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Trends Plant Sci. 2019 Aug;24(8):688-699. doi: 10.1016/j.tplants.2019.05.005. Epub 2019 Jun 29.

Stronger When Together: Clustering of Plant NLR Disease resistance Genes.

Author information

1
Michael Smith Laboratories, University of British Columbia, Vancouver, BC V6T 1Z4, Canada; Department of Botany, University of British Columbia, Vancouver, BC V6T 1Z4, Canada.
2
Michael Smith Laboratories, University of British Columbia, Vancouver, BC V6T 1Z4, Canada; Department of Botany, University of British Columbia, Vancouver, BC V6T 1Z4, Canada. Electronic address: xinli@msl.ubc.ca.

Abstract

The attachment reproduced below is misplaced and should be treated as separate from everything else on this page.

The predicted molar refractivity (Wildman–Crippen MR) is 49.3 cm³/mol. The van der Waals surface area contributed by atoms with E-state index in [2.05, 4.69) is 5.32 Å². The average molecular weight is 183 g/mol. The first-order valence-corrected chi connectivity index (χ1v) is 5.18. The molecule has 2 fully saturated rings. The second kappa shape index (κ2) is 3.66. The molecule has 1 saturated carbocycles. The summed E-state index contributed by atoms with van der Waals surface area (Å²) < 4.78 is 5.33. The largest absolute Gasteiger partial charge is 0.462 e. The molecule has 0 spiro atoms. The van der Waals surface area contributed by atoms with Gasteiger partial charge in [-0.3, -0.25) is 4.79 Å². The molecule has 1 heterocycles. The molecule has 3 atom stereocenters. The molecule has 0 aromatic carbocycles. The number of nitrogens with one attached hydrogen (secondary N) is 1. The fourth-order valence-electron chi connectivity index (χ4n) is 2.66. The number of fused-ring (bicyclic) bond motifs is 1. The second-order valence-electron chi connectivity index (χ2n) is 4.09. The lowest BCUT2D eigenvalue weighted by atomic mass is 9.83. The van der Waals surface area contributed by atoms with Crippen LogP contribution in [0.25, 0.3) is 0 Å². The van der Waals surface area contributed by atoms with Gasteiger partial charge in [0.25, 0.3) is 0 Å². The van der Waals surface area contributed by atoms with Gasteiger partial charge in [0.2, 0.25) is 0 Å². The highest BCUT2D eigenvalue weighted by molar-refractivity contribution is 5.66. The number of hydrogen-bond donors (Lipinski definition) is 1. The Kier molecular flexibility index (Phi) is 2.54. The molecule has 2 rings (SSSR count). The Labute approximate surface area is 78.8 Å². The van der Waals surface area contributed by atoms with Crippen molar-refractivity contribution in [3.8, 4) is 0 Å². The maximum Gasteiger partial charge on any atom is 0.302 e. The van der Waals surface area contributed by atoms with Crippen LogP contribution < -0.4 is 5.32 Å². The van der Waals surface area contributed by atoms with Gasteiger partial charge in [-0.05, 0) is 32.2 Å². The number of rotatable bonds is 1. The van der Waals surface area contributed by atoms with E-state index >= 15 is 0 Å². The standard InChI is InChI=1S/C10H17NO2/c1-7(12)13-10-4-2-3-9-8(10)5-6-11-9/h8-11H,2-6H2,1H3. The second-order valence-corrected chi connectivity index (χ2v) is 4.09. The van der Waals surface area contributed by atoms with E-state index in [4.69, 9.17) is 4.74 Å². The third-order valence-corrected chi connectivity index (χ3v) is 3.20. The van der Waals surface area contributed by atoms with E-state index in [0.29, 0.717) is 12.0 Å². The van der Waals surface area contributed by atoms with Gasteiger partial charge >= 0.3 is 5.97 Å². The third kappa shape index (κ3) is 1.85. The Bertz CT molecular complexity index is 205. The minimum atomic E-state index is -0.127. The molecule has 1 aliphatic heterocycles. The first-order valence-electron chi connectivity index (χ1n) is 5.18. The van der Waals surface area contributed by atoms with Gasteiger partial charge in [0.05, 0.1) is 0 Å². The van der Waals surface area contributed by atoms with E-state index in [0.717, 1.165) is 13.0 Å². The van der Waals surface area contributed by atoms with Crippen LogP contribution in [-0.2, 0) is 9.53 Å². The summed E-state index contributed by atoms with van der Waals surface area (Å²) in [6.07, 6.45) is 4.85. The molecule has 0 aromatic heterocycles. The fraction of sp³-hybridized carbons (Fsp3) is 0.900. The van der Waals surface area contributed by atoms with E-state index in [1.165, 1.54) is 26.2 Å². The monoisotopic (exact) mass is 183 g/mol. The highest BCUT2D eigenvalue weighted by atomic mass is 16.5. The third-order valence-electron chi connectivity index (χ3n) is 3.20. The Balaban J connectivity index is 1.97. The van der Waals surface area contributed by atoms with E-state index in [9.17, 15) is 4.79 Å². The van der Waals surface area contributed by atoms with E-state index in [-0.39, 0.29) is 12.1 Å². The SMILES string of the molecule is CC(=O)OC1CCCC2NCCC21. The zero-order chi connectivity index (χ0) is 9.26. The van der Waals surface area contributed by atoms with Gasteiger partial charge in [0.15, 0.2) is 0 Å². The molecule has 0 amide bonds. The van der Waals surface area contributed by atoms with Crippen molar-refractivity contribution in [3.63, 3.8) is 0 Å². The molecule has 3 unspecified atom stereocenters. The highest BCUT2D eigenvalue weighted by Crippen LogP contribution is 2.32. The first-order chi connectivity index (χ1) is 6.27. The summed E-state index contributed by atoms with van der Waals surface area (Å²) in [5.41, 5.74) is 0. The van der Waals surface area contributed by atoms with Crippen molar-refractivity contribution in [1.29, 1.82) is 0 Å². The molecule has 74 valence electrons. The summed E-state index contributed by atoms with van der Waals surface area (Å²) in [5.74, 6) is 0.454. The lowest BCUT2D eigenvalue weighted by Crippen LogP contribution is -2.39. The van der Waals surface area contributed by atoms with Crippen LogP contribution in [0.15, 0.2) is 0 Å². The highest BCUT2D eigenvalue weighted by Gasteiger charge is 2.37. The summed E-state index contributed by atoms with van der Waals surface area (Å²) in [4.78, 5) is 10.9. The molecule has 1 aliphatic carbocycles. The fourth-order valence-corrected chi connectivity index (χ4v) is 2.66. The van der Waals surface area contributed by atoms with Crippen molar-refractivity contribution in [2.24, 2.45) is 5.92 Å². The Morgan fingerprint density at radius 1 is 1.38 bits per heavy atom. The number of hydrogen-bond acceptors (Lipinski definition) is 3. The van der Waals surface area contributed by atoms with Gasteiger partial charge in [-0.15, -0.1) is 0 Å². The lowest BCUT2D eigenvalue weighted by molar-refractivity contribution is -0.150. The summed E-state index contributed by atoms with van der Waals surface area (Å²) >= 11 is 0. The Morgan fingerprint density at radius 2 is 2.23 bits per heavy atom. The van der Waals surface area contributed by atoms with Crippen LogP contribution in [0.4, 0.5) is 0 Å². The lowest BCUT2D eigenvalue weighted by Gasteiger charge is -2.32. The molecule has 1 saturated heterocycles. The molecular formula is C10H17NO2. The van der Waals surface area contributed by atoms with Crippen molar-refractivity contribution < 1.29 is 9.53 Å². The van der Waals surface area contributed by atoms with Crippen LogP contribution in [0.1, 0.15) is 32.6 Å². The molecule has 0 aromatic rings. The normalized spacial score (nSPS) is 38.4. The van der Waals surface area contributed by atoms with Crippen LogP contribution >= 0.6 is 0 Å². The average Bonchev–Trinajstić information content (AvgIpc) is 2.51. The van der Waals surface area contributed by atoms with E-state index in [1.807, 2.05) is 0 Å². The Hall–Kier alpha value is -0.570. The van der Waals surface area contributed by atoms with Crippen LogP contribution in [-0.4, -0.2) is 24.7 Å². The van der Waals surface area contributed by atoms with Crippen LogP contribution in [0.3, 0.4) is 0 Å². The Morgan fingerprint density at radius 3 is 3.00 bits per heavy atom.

Gene clustering is rare in eukaryotes. However, nucleotide-binding leucine-rich repeat (NLR)-encoding disease resistance (R) genes show consistent clustering in plant genomes. These arrangements are likely to provide coregulatory benefits, as suggested by growing evidence that the gene products of both paired and larger clusters of NLRs act together in triggering immunity. Head-to-head gene pairs where one of the encoded NLRs includes an integrated decoy domain appear to behave differently than clusters evolved from closely related typical NLRs. These patterns may help to explain the broad resistance that most plants have despite their finite number of R genes. By taking into consideration the relationship between genomic arrangement and function, we can improve our understanding of and ability to predict plant immune detection.

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